Boys and girls, can you see which way Twitter went?

Nothing says Christmas (in the UK at least) than a pantomime. And nothing says innovating online than successfully holding an online pantomime as a piece of performance art. How about a pantomime on Twitter I hear you say-

…traditional wait as you all shout ‘how about a pantomime on Twitter?’ at me…

Been there, done that, it was cutting edge in 2008. Jon Bounds recalls the bleeding edge of comedy 2.0:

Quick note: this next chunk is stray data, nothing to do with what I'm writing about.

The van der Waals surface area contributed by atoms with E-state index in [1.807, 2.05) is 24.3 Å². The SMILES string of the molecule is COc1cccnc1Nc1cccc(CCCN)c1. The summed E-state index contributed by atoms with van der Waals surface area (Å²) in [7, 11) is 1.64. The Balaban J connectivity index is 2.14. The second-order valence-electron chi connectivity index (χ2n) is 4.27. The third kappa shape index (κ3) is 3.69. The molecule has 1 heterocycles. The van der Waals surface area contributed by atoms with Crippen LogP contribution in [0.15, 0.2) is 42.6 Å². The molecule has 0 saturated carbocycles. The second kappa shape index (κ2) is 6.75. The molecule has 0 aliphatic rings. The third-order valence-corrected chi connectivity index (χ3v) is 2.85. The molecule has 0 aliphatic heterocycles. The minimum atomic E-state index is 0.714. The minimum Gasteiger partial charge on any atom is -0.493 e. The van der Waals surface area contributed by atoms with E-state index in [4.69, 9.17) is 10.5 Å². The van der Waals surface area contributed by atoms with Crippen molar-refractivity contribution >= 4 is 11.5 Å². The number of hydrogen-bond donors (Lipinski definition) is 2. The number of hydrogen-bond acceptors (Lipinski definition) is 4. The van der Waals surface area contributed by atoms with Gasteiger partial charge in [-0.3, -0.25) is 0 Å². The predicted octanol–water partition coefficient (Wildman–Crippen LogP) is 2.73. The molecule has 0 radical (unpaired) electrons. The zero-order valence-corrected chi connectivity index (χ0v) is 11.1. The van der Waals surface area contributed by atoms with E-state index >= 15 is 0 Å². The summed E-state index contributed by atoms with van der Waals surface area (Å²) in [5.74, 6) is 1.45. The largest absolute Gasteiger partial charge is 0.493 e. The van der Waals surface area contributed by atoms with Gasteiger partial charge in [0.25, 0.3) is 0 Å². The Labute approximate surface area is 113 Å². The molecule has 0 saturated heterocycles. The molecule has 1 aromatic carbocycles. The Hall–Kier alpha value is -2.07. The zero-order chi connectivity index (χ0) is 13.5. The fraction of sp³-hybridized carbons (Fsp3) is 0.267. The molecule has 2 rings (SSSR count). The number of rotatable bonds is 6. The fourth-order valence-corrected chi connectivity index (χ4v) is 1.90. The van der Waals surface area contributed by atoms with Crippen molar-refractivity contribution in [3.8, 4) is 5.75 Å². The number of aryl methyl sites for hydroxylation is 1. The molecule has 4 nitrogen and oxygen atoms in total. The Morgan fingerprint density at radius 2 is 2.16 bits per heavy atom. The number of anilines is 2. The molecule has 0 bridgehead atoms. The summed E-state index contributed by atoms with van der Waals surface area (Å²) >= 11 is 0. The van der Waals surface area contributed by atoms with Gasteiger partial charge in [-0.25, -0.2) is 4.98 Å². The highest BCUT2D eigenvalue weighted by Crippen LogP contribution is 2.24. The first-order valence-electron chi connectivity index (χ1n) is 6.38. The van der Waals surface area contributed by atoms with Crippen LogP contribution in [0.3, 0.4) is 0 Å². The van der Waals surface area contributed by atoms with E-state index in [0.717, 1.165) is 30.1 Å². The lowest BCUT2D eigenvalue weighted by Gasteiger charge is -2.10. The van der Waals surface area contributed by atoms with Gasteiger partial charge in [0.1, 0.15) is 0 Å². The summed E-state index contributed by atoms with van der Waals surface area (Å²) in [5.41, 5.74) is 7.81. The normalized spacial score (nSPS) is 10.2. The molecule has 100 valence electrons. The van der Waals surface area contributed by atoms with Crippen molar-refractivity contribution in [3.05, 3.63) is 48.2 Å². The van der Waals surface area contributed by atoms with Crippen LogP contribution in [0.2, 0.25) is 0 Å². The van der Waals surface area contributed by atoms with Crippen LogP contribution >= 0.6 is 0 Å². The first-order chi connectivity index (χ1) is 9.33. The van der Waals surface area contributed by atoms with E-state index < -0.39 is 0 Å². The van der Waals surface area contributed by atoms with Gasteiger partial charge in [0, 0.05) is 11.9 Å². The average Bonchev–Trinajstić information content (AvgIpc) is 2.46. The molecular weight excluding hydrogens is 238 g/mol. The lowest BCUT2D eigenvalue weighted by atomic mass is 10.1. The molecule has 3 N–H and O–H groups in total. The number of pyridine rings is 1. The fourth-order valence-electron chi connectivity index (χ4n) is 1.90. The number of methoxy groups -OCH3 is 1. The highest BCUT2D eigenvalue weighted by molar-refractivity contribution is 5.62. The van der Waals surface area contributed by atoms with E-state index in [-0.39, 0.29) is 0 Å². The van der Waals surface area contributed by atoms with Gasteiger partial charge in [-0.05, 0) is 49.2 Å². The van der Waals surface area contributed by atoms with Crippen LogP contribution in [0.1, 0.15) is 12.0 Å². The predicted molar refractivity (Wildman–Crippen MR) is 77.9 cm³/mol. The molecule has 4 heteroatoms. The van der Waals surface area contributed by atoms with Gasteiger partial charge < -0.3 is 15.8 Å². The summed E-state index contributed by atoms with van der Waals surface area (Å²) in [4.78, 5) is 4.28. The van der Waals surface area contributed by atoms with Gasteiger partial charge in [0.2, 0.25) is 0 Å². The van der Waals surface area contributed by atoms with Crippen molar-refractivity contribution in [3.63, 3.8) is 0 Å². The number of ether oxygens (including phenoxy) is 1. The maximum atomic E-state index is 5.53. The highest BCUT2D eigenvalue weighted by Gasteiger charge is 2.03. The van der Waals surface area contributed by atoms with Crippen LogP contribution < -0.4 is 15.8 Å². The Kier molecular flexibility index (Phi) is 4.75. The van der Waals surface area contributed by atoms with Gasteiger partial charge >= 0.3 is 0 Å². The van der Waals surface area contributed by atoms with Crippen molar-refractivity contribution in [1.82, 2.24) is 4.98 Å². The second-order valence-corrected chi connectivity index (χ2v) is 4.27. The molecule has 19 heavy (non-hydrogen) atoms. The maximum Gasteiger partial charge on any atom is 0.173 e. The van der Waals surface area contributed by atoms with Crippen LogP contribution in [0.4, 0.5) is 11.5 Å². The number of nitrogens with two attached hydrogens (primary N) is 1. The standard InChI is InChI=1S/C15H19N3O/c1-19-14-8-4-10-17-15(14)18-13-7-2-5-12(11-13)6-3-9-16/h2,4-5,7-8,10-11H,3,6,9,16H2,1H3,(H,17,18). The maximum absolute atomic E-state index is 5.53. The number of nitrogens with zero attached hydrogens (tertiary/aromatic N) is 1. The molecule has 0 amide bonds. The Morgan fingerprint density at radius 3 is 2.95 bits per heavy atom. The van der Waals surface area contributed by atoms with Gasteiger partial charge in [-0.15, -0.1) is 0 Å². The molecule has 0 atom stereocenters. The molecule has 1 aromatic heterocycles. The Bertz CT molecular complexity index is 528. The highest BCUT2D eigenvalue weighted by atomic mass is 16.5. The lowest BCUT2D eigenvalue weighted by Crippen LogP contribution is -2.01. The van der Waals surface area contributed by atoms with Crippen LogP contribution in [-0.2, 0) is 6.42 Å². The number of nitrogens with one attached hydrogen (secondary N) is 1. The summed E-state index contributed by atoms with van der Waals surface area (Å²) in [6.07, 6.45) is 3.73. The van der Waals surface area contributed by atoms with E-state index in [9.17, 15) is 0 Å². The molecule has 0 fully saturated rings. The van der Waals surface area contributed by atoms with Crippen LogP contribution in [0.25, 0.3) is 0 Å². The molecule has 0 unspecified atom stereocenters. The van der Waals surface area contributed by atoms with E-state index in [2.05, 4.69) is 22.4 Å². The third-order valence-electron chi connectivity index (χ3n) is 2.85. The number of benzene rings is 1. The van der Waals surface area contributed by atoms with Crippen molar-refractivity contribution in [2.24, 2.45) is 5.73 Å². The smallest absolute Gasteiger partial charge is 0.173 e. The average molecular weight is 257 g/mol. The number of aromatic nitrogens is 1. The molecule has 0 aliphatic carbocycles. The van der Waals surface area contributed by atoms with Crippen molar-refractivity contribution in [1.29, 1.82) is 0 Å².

Looking back at the first Twitpanto, which was organised haphazardly and quickly. It stands out for me that it had no commercial or charitable goal. It was purely for the enjoyment and to see if it was possible, and more than that it was able to break across social groupings and filters. A nib in the Birmingham Post the following day reminds me of the cast: some people whom I was friends with mainly online and had never met; some people I had worked with; some journalists, and a cabinet minister. The cabinet minister was Tom Watson, MP for West Bromwich near Birmingham, a ferocious advocate of digital technology’s place in the real centre of social discourse – but this was no demonstration piece, this was for laughs. This era, is sadly over. Could the now deputy leader of the Labour Party play Barron Tweetup today?

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